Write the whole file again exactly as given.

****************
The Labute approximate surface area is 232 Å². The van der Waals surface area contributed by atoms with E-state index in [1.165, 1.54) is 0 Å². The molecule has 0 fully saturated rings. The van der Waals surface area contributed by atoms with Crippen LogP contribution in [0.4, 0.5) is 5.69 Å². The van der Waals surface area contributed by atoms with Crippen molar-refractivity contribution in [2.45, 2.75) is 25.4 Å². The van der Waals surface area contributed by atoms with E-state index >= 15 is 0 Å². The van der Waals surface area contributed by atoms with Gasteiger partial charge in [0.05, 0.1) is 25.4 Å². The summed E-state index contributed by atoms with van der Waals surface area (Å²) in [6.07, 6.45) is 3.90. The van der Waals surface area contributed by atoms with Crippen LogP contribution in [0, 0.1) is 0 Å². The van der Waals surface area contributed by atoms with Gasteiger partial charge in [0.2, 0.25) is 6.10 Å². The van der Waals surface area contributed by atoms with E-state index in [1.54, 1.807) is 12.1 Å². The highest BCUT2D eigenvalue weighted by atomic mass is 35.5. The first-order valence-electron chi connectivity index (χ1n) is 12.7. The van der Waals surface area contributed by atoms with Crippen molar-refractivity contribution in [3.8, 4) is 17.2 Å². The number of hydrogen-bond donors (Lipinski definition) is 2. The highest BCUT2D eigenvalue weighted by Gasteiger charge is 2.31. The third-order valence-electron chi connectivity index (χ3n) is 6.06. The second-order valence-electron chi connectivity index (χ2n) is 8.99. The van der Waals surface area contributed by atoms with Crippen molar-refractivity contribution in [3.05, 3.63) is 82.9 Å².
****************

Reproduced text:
The Labute approximate surface area is 232 Å². The van der Waals surface area contributed by atoms with E-state index in [1.165, 1.54) is 0 Å². The molecule has 0 fully saturated rings. The van der Waals surface area contributed by atoms with Crippen LogP contribution in [0.4, 0.5) is 5.69 Å². The van der Waals surface area contributed by atoms with Crippen molar-refractivity contribution in [2.45, 2.75) is 25.4 Å². The van der Waals surface area contributed by atoms with E-state index >= 15 is 0 Å². The van der Waals surface area contributed by atoms with Gasteiger partial charge in [0.05, 0.1) is 25.4 Å². The summed E-state index contributed by atoms with van der Waals surface area (Å²) in [6.07, 6.45) is 3.90. The van der Waals surface area contributed by atoms with Crippen LogP contribution in [0, 0.1) is 0 Å². The van der Waals surface area contributed by atoms with Gasteiger partial charge in [0.2, 0.25) is 6.10 Å². The van der Waals surface area contributed by atoms with E-state index in [1.54, 1.807) is 12.1 Å². The highest BCUT2D eigenvalue weighted by atomic mass is 35.5. The first-order valence-electron chi connectivity index (χ1n) is 12.7. The van der Waals surface area contributed by atoms with Crippen molar-refractivity contribution in [3.8, 4) is 17.2 Å². The number of hydrogen-bond donors (Lipinski definition) is 2. The highest BCUT2D eigenvalue weighted by Gasteiger charge is 2.31. The third-order valence-electron chi connectivity index (χ3n) is 6.06. The second-order valence-electron chi connectivity index (χ2n) is 8.99. The van der Waals surface area contributed by atoms with Crippen molar-refractivity contribution in [3.05, 3.63) is 82.9 Å².